Spanish Rule, Colonization
On his first visit, Columbus optimistically assessed the island's natural beauty and the abundance of wildlife, noting the variation of coastal harbors, high mountains, tropical rain forests, and rolling savannas. On his second voyage in 1494, Columbus charted Cuba's southern coast, mistakenly declaring the territory a peninsula of Asia's mainland. In 1508 Sebastian de Ocampo mapped the entire coastline and determined that Cuba was an island.
Cuba attracted little interest from Spanish settlers until the Spanish colony on Hispaniola became overcrowded and indigenous laborers grew scarce. In 1511 Diego Velazquez, a Spanish colonist from Hispaniola, landed ships carrying 300 soldiers on Cuba's southeastern shore near Guantanamo. He encountered native resistance led by Hatuey, a chief who had escaped from Hispaniola and who knew the ways of the European conquerors. It took three months to defeat and execute Hatuey.
Also in 1511 Spanish soldier Panfilo de Narvaez sailed from Jamaica along the southern coast of Cuba. He forced Native Americans to convert to Catholicism and to accept the Spanish monarch as their leader. In 1515 Velazquez and Narvaez were joined by an overland army, which marched east across Cuba as far as what is today Havana. The Spaniards massacred both warriors and civilians as a means of breaking their will to resist. These conquerors founded many of Cuba's oldest towns. Many of these settlements, such as Baracoa, Trinidad, Puerto Principe, Havana, and Santiago de Cuba, were located on harbors, but two, Sancti Spiritus and Bayamo, were interior towns.
The Spanish monarchs rewarded the conquerors and their soldiers with encomiendas, jurisdiction over geographical areas. This jurisdiction included the right to tax Native Americans and force them to work for the benefit of the encomendero who had the right to the tribute and labor of the Native Americans. The Spanish put native Cubans to work in mines, on agricultural estates, as household servants, and as soldiers in armies bound for the American mainland. Wrenched from their ecological and social communities and subjugated to overwork, malnutrition, and new diseases, the Arawaks and Ciboney were nearly exterminated by 1542. Yet during the first half of the 16th century, native Cuban rebellions occurred against the Spanish populations in Puerto Principe, Bayamo, and Baracoa. Rather than become Spanish slaves or starve, many of Cuba's original inhabitants killed their own children and committed suicide. Conquest, mistreatment, overwork, malnutrition, disease, and suicide reduced the native population to 3,000 by 1555.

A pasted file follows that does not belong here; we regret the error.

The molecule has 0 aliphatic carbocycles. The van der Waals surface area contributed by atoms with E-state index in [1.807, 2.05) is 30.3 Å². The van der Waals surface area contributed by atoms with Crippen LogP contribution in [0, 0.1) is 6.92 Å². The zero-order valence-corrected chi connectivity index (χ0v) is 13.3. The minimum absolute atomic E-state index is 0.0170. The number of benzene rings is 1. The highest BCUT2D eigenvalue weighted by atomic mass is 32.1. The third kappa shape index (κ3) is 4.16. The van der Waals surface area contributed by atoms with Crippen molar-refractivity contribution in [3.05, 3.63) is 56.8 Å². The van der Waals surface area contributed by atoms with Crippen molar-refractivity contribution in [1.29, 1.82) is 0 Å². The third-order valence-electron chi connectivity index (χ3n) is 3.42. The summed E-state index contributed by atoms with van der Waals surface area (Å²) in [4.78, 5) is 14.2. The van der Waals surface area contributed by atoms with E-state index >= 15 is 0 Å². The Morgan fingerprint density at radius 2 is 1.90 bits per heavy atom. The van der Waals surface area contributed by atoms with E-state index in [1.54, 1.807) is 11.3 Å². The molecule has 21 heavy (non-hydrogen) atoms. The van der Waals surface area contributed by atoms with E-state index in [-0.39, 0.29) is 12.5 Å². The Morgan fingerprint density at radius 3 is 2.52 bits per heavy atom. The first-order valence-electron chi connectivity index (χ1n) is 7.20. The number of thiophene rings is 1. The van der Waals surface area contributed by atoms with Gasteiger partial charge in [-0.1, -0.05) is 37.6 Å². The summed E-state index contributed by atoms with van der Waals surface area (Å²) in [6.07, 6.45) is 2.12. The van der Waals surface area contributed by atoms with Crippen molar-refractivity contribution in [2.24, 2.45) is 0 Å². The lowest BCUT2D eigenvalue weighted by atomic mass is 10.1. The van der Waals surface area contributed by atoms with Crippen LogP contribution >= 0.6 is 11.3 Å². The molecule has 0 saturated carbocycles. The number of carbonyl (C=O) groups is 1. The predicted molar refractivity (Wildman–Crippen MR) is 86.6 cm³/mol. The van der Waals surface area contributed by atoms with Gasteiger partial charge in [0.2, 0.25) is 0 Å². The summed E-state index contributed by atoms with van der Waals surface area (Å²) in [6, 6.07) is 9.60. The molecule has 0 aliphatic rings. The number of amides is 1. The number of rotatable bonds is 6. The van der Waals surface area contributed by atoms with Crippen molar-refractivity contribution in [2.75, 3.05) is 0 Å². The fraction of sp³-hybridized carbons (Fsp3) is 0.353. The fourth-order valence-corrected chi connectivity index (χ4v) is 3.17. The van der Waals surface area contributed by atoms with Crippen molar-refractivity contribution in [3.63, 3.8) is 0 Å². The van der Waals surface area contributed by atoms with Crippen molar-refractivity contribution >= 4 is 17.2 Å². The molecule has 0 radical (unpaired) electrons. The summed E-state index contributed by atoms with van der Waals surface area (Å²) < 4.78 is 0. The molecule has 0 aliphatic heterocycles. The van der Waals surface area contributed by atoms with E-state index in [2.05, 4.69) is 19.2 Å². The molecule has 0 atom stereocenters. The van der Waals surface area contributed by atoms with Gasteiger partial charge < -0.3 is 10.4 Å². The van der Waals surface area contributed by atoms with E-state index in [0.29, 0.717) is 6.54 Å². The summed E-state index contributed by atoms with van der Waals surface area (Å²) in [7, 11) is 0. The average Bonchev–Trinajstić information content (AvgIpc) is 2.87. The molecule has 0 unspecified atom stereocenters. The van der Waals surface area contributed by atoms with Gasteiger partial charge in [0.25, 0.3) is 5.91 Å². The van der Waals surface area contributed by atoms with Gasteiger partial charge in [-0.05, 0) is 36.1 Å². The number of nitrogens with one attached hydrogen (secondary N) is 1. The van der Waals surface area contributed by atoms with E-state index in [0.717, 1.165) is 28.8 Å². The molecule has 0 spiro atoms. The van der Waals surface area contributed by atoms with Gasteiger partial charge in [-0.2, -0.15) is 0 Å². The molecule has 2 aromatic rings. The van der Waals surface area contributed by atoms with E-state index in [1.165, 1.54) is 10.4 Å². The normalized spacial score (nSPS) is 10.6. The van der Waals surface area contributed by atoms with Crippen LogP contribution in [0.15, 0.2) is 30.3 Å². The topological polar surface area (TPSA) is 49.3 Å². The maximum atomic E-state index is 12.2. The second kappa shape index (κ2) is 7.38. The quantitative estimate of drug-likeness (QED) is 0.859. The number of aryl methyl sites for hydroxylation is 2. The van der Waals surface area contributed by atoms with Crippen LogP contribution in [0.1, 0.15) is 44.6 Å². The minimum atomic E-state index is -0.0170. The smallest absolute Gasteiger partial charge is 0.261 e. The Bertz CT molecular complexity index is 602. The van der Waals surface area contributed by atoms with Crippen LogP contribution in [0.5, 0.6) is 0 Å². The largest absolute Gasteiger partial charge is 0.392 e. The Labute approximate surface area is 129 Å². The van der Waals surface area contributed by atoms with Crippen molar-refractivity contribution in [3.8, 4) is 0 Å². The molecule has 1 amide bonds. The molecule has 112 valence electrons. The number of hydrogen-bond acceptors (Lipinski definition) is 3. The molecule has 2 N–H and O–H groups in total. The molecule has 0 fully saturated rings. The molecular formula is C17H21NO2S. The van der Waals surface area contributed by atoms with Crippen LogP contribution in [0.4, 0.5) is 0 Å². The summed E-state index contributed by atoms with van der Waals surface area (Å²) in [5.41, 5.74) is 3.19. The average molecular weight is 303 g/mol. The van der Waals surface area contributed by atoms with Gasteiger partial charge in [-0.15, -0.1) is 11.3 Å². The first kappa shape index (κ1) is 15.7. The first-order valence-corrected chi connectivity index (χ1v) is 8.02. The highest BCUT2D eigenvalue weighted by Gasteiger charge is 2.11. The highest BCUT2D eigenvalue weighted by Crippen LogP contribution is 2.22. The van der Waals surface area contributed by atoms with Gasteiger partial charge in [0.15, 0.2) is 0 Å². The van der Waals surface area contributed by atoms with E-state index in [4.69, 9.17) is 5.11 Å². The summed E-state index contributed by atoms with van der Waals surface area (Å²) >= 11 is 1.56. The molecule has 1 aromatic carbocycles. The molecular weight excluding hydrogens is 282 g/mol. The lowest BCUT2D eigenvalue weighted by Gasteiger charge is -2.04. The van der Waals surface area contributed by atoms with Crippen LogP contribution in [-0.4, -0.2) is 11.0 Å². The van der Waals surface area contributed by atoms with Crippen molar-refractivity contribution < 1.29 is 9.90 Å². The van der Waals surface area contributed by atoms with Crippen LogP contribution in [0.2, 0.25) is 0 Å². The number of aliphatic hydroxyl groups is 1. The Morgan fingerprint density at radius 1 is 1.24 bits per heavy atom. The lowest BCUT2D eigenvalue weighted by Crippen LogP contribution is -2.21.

Cuba's prominence as a new colony was brief. The discovery of gold on the American mainland and the conquest of the Aztec Empire in 1521 enticed Spanish settlers to leave Cuba. To avoid depopulation, the Spanish authorities offered encomiendas to single men and penalized people who departed Cuba unauthorized. Still, by 1550 Cuba's Spanish population had fallen to an estimated 700.